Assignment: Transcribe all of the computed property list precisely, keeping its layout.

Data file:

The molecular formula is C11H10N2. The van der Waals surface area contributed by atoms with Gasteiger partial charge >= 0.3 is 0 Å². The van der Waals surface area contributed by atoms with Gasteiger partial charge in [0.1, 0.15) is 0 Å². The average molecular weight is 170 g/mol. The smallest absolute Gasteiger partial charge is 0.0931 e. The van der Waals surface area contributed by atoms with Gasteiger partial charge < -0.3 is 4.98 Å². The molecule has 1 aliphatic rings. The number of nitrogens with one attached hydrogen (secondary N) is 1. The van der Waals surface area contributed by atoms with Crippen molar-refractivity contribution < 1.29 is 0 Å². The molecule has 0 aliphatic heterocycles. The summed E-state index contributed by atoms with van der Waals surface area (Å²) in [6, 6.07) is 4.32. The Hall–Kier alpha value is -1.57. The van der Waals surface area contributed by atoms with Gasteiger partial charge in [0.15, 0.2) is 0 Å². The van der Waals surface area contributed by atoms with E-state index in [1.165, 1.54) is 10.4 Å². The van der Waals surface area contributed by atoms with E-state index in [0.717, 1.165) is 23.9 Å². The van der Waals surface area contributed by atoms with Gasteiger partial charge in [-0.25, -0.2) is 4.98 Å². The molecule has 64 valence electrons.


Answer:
The molecular formula is C11H10N2. The van der Waals surface area contributed by atoms with Gasteiger partial charge >= 0.3 is 0 Å². The van der Waals surface area contributed by atoms with Gasteiger partial charge in [0.1, 0.15) is 0 Å². The average molecular weight is 170 g/mol. The smallest absolute Gasteiger partial charge is 0.0931 e. The van der Waals surface area contributed by atoms with Gasteiger partial charge < -0.3 is 4.98 Å². The molecule has 1 aliphatic rings. The number of nitrogens with one attached hydrogen (secondary N) is 1. The van der Waals surface area contributed by atoms with Crippen molar-refractivity contribution < 1.29 is 0 Å². The molecule has 0 aliphatic heterocycles. The summed E-state index contributed by atoms with van der Waals surface area (Å²) in [6, 6.07) is 4.32. The Hall–Kier alpha value is -1.57. The van der Waals surface area contributed by atoms with Gasteiger partial charge in [0.15, 0.2) is 0 Å². The van der Waals surface area contributed by atoms with E-state index in [1.165, 1.54) is 10.4 Å². The van der Waals surface area contributed by atoms with E-state index in [0.717, 1.165) is 23.9 Å². The van der Waals surface area contributed by atoms with Gasteiger partial charge in [-0.25, -0.2) is 4.98 Å². The molecule has 64 valence electrons.